The prevalence of domestic violence in volunteers for abortion and contraceptive research studies

Sofia Kazi, Matthew F. Reeves, Mitchell D Creinin

Research output: Contribution to journalArticle

10 Citations (Scopus)

Abstract

Background: The prevalence of domestic violence (DV) in research subjects has not been evaluated. In the general population, about 25% of women report DV. We hypothesize that participants in research studies would report similar rates of abuse to women in the general population and that subjects in abortion studies would report higher rates of abuse than women in other gynecologic studies. Study design: We included a modified abuse assessment questionnaire as a routine section of the medical history obtained for 256 women who were enrolling in abortion, contraceptive and other gynecologic research studies. Rates of reported recent or lifetime abuse, defined as physical or sexual violence, were compared for women in each study group by χ2 analysis and Fisher's Exact Tests. A multivariable analysis with stepwise logistic regression was used to compare study groups. Results: The overall rate of ever-experience DV was 18% for the study population. Lifetime rates of DV were 17%, 15% and 30% in women enrolling in abortion, contraceptive and other gynecologic research studies, respectively (p=.17). Abuse within the last 2 months was reported by 1%, 0% and 0% of women, respectively (p=.50). After controlling for age, race, ethnicity, gravity, parity and marital status, the rates of violence did not vary between study groups. Conclusion: We found the rates of DV in women who volunteer for research studies are similar to those reported for women in the general population. Subjects in abortion research studies do not report DV more frequently than women in contraceptive or other gynecologic studies.

Original languageEnglish (US)
Pages (from-to)79-83
Number of pages5
JournalContraception
Volume78
Issue number1
DOIs
StatePublished - Jul 2008
Externally publishedYes

Fingerprint

Domestic Violence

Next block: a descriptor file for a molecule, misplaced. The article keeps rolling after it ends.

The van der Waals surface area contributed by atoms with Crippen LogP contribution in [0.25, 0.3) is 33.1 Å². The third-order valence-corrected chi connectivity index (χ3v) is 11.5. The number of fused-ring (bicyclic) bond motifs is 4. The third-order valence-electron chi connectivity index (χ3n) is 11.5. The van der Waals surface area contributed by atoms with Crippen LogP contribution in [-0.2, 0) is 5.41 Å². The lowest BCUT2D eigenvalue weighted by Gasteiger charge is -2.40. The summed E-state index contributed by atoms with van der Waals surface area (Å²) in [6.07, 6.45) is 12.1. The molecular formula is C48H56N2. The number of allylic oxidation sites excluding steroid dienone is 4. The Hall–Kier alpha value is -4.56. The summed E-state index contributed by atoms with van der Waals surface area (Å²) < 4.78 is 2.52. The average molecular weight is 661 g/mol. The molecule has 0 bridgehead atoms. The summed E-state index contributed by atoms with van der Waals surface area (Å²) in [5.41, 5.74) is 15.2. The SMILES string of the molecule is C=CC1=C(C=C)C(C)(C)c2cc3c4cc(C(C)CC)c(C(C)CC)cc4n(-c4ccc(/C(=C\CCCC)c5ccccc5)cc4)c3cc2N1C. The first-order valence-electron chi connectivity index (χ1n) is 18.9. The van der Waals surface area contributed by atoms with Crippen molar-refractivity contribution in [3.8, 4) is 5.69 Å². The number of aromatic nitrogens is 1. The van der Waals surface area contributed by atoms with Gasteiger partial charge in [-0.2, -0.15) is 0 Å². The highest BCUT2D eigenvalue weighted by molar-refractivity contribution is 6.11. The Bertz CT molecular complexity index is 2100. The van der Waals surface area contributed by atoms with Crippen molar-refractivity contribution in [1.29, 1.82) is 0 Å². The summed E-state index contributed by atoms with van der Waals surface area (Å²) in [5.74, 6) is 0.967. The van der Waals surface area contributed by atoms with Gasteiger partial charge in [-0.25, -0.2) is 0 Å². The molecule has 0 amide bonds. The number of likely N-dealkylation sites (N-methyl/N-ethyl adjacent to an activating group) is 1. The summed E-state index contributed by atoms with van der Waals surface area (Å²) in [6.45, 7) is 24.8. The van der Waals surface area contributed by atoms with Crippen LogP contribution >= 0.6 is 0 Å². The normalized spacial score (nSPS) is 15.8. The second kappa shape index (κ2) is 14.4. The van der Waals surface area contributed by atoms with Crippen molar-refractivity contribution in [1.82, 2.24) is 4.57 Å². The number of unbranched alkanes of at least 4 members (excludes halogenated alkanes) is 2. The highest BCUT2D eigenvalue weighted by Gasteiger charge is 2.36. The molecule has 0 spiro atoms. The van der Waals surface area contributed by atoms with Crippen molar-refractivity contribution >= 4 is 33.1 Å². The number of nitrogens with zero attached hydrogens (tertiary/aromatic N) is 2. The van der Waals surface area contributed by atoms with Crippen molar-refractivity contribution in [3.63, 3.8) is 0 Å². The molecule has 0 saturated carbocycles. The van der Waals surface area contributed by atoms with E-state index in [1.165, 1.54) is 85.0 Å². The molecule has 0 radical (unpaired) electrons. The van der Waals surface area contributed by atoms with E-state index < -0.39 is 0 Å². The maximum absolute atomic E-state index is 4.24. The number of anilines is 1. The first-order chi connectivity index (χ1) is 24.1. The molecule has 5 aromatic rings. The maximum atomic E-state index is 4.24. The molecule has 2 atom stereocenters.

Contraceptive Agents
Volunteers
Research
Population
Research Subjects
Sex Offenses
Marital Status
Gravitation
Parity
Violence
Logistic Models

Keywords

  • Abortion
  • Abuse
  • Clinical trials
  • Domestic violence

ASJC Scopus subject areas

  • Medicine(all)
  • Obstetrics and Gynecology

Cite this

The prevalence of domestic violence in volunteers for abortion and contraceptive research studies. / Kazi, Sofia; Reeves, Matthew F.; Creinin, Mitchell D.

In: Contraception, Vol. 78, No. 1, 07.2008, p. 79-83.

Research output: Contribution to journalArticle

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abstract = "Background: The prevalence of domestic violence (DV) in research subjects has not been evaluated. In the general population, about 25{\%} of women report DV. We hypothesize that participants in research studies would report similar rates of abuse to women in the general population and that subjects in abortion studies would report higher rates of abuse than women in other gynecologic studies. Study design: We included a modified abuse assessment questionnaire as a routine section of the medical history obtained for 256 women who were enrolling in abortion, contraceptive and other gynecologic research studies. Rates of reported recent or lifetime abuse, defined as physical or sexual violence, were compared for women in each study group by χ2 analysis and Fisher's Exact Tests. A multivariable analysis with stepwise logistic regression was used to compare study groups. Results: The overall rate of ever-experience DV was 18{\%} for the study population. Lifetime rates of DV were 17{\%}, 15{\%} and 30{\%} in women enrolling in abortion, contraceptive and other gynecologic research studies, respectively (p=.17). Abuse within the last 2 months was reported by 1{\%}, 0{\%} and 0{\%} of women, respectively (p=.50). After controlling for age, race, ethnicity, gravity, parity and marital status, the rates of violence did not vary between study groups. Conclusion: We found the rates of DV in women who volunteer for research studies are similar to those reported for women in the general population. Subjects in abortion research studies do not report DV more frequently than women in contraceptive or other gynecologic studies.",
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